Wednesday, 18 June 2014

18 June in History

18 June 1815 Napoleon was defeated by the Duke of Wellington at Waterloo, in present day Belgium.

Battle of Waterloo 1815
On June 16, 1815, Napoleon defeated the Prussians under Gebhard Leberecht von Blucher at Ligny, and sent 33,000 men, or about one-third of his total force, in pursuit of the retreating Prussians. On June 18, Napoleon led his remaining 72,000 troops against the Duke of Wellington's 68,000-man allied army, which had taken up a strong position 12 miles south of Brussels near the village of Waterloo. In a fatal blunder, Napoleon waited until mid-day to give the command to attack in order to let the ground dry. The delay in fighting gave Blucher's troops, who had eluded their pursuers, time to march to
Waterloo and join the battle by the late afternoon.

Napoleon returned to Paris and on June 22 abdicated in favour of his son. He decided to leave France before counterrevolutionary forces could rally against him, and on July 15 he surrendered to British protection at the port of Rochefort. He hoped to travel to theUnited States, but the British instead sent him to Saint Helena, a remote island in the Atlantic off the coast of Africa. Napoleon protested but had no choice but to accept the exile. With a group of followers, he lived quietly on St. Helena for six years. In May 1821, he died, most likely of stomach cancer. He was only 51 years old. In 1840, his body was returned to Paris, and a magnificent funeral was held. Napoleon's body was conveyed through the Arc de Triomphe and entombed under the dome of the Invalides. (History Channel)

Butte du Lion

Today the battle field is one of the most popular tourist attraction of Brussels. The Butte du Lion is a visually stunning attraction and consists of a 100-meter high mound on which you can climb to the top. The monument is topped by a 28-ton concrete lion from where it got it name which means 'Hill of the Lion'. The mound was built by local women in a bucket brigade with soil taken from the battlefield. From the top you can see the sweeping fields and pastures that once was the site of the battlefield. It is difficult to imagine the horror of those days when you see the tranquility today. The area also hosts a museum, audio tour and many other things.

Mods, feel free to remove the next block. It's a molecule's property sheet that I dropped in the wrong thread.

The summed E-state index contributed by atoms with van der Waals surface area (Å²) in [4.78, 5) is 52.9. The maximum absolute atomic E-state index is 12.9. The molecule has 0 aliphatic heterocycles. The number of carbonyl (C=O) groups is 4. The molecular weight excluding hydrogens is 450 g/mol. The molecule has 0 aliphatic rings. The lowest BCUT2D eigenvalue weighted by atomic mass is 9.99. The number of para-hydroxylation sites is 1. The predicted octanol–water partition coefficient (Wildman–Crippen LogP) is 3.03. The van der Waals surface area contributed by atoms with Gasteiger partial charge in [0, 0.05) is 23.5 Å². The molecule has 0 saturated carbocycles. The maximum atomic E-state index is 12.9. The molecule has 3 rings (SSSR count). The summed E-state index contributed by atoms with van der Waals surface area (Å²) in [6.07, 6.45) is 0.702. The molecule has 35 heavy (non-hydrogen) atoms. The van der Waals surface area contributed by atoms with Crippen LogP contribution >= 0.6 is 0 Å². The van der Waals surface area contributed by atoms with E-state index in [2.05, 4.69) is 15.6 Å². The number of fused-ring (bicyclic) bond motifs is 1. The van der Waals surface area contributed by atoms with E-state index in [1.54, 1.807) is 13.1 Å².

As you saw from my article Napoleon is the 4th most famous person in the world according to the mentioned criteria. When you search for Napoleon on Google you get 21,200,000 hits. I think he fascinates a lot of people due to his background and becoming one of the most powerful persons in Europe. He pops up both here and there. ABBA won the European Song Contest in 1973 with the hit Waterloo! There is a Swedish fish dish called Sole Walewska which is named after his Polish mistress. Quite good with sole and lobster and some other goodies inside!

Napoleon's favourite books!

In his final exile in Saint Helena it is said that Napoleon brought with him four hundred books.
One of his favourites was Homer's The Iliad which he compared to the Bible and the Book of Genesis as "the symbol and token of its age." "In composing it," Napoleon said, "Homer was poet, orator, historian, lawgiver, geographer, theologian: he was the encyclopedist of his era."

Some other favourites were: Sophocles' Oedipus Rex, a tragedy of banishment; Aeschylus's play Agamemnon; John Milton's epic poem Paradise Lost, the Bible, Beaumarchais' two famous comedies, The Marriage of Figaro and The Barber of Seville, comedies by Moliere, and Ossian, a Scottish epic poem. He liked reading the dramas of Corneille and Racine since they depict, in the French style, the heroes of antiquity who served as his role model for thirty years.

However, his most favourite books was Bernardin de Saint Pierre's 18th century novel Paul and Virginia. He had read it as a young man and he said that the story spoke to his soul. (from a research paper)

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